There are currently five valid species of Callovian pliosaur (Ketchum & Benson, 2011a, b): Liopleurodon ferox, Simolestes vorax, Peloneustes philarchus, Pachycostasaurus dawni and Marmornectes candrewsi. “Pliosaurus andrewsi” (BMNH R3891) is no longer considered among them. The taxon was initially erected by Tarlo (1960) based on material described by Andrews (1913) and assigned to Pliosaurus on account of its apparent similarities with Pliosaurus brachydeirus (OUMNH J.9245). Recent work has revised the whole of the genus Pliosaurus (Benson et al., 2013; Knutsen, 2012) and phylogenetic analysis did not recover “P. andrewsi” within, nor as a sister taxon to, Pliosaurus (Ketchum & Benson, 2010). Later, Druckenmiller & Knutsen (2012) recovered “P. andrewsi” within the Brachaucheninae while the revised taxonomy of Benson & Druckenmiller (2014) determined “P. andrewsi” to be a sister taxon to the Brachacheninae, within the newly erected clade Thalassophonea.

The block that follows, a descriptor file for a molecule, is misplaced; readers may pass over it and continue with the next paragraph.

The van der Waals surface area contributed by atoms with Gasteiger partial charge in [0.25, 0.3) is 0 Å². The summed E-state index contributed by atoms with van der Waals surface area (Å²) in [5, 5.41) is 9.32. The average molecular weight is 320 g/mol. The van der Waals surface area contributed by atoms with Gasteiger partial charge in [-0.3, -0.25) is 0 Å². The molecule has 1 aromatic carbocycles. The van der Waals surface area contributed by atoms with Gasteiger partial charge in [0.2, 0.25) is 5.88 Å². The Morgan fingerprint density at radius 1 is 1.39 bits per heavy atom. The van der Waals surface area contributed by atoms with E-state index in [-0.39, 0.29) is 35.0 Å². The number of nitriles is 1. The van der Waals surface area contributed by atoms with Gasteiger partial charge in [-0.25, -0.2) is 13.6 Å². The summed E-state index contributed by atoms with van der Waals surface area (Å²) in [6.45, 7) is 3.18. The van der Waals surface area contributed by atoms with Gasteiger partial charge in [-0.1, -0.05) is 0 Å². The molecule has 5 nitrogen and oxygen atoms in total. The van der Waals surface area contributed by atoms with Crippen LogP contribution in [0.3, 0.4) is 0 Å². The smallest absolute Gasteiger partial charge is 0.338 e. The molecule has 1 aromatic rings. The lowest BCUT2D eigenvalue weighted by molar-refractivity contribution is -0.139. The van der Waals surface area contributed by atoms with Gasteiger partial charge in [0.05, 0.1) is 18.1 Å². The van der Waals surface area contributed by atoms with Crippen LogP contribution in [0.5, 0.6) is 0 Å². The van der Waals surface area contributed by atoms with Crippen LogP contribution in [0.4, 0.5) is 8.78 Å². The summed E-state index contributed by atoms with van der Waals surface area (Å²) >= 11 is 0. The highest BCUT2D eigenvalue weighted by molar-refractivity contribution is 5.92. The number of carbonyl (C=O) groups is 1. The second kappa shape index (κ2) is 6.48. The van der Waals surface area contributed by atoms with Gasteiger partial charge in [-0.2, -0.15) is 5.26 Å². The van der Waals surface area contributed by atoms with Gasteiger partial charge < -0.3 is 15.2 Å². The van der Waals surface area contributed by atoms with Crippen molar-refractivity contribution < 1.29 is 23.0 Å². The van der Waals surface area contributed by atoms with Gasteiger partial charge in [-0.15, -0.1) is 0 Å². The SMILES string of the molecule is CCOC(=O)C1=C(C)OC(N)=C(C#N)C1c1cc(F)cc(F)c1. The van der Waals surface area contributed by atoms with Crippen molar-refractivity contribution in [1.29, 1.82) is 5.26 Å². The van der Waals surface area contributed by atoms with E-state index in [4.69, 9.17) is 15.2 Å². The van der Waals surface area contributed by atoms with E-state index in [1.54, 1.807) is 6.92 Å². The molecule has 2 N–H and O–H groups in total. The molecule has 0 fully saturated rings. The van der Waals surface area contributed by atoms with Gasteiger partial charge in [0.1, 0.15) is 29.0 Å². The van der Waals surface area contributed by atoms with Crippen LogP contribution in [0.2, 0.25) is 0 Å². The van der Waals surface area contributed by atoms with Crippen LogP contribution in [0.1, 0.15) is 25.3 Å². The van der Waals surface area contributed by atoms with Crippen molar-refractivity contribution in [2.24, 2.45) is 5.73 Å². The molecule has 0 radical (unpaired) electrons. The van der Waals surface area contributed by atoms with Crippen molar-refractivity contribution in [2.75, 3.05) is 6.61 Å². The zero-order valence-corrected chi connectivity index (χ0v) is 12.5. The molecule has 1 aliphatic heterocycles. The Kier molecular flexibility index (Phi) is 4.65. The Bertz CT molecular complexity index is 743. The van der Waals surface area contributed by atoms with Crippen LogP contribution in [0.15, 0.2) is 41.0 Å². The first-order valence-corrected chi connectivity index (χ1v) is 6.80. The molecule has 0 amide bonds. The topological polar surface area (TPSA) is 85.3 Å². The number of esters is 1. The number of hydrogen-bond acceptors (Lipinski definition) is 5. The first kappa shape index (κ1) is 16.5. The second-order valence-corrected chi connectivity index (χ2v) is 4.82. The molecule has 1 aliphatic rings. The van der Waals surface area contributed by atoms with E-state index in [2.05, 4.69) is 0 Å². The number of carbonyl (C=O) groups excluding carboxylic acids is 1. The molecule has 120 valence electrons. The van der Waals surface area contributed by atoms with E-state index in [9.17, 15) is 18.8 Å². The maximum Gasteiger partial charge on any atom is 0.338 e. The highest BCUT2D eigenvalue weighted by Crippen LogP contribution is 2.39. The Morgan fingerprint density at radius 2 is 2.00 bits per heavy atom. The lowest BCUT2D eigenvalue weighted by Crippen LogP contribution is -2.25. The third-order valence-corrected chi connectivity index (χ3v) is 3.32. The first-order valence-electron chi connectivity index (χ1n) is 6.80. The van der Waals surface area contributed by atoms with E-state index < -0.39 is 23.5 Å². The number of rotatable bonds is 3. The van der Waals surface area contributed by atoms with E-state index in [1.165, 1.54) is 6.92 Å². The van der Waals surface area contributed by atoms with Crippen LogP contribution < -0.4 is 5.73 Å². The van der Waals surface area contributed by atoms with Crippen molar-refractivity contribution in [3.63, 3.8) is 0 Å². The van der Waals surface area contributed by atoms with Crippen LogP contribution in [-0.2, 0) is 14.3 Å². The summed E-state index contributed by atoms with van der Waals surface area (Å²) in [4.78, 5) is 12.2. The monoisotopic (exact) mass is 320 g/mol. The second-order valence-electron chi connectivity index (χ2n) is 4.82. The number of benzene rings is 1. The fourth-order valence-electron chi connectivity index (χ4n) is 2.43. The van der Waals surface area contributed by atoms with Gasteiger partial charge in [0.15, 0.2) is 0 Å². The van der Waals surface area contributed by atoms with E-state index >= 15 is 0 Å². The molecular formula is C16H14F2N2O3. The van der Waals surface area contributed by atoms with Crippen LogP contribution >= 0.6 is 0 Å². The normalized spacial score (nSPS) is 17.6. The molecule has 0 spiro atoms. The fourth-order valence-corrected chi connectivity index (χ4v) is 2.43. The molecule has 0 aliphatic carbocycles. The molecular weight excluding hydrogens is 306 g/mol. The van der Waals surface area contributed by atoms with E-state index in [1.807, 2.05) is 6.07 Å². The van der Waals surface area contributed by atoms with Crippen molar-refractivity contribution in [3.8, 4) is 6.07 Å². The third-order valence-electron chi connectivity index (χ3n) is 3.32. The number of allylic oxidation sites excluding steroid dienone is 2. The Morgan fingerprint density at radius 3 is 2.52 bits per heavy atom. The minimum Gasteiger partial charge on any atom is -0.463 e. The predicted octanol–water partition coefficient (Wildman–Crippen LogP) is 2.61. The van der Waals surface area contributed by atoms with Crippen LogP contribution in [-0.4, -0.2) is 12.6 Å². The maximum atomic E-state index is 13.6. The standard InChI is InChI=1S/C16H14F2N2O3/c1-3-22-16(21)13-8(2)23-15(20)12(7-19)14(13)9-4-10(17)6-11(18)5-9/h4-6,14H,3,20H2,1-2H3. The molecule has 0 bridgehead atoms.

The initial purpose of this project was to provide a description of a previously unknown Callovian pliosaurid. CAMSM J63532-J63671 is a small pliosaurid, originating from a brick pit in the vicinity of Whittlesea (now Whittlesey), Cambridgeshire, UK [NGR TL 271 967]. It was discovered in the early 1900s by Sedgwick Museum curator Henry Keeping, but otherwise its origins and provenance remains obscure. It is well preserved, rich in anatomical detail and comprises most of the skull, mandible, teeth, vertebrae, ribs, partial pectoral girdle, pubes, humeri, femora and a near-complete paddle. Stomach contents, consisting primarily of small fish bones, small gastroliths, and a considerable amount of sand and grit have also been preserved as a dark oily layer associated with thoracic ribs.